I mentioned Nick Carr's Atlantic aticle in a recent post (actualy to point out a different issue). I noted John Battelle's response and now see that Andrew Sullivan of the Times has written about it. While the discussion is mostly annecdotal, there is plenty of discussion online about the related space of multitasking. This Times article - Multitasking less efficient, easier for younger people - reports on research at the University of MIchigan:
When people try to perform two or more related tasks either at the same time or alternating rapidly between them, errors go way up, and it takes far longer—often double the time or more—to get the jobs done than if they were done sequentially, says David E. Meyer, director of the Brain, Cognition and Action Laboratory at the University of Michigan: "The toll in terms of slowdown is extremely large—amazingly so." Meyer frequently tests Gen M students in his lab, and he sees no exception for them, despite their "mystique" as master multitaskers. "The bottom line is that you can't simultaneously be thinking about your tax return and reading an essay, just as you can't talk to yourself about two things at once," he says.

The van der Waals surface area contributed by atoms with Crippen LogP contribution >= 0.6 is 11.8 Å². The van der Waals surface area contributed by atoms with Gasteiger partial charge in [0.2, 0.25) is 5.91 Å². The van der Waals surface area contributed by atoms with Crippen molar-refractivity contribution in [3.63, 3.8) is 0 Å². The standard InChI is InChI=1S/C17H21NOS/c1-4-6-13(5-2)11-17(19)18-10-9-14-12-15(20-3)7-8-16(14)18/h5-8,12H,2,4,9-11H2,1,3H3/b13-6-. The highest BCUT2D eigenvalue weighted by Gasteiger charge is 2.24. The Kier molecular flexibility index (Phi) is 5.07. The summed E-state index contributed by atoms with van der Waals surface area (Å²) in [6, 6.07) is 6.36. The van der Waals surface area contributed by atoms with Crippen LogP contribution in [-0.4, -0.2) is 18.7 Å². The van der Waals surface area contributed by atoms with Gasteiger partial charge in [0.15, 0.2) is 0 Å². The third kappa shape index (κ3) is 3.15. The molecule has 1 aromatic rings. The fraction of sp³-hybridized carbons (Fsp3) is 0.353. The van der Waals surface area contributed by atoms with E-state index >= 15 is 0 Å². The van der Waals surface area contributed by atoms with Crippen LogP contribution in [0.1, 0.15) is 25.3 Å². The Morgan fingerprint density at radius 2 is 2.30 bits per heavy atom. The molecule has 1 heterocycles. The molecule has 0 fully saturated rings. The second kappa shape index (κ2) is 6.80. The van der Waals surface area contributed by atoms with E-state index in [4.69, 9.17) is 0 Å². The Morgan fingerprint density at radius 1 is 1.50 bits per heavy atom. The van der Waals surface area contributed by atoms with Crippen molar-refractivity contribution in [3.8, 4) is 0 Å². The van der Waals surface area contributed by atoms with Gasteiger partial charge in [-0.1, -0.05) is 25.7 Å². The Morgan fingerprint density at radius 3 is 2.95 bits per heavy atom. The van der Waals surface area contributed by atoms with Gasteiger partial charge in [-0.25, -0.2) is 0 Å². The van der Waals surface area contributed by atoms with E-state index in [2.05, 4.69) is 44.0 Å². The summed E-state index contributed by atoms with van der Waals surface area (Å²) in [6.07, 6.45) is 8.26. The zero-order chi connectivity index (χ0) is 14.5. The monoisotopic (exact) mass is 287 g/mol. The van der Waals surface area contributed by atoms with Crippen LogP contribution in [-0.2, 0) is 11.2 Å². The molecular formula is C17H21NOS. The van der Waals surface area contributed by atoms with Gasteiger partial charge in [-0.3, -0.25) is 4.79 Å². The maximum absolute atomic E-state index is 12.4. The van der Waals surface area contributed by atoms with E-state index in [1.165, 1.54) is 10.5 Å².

Here's also an NPR article - How Multitasking Affects Human Learning - reporting work at UCLA.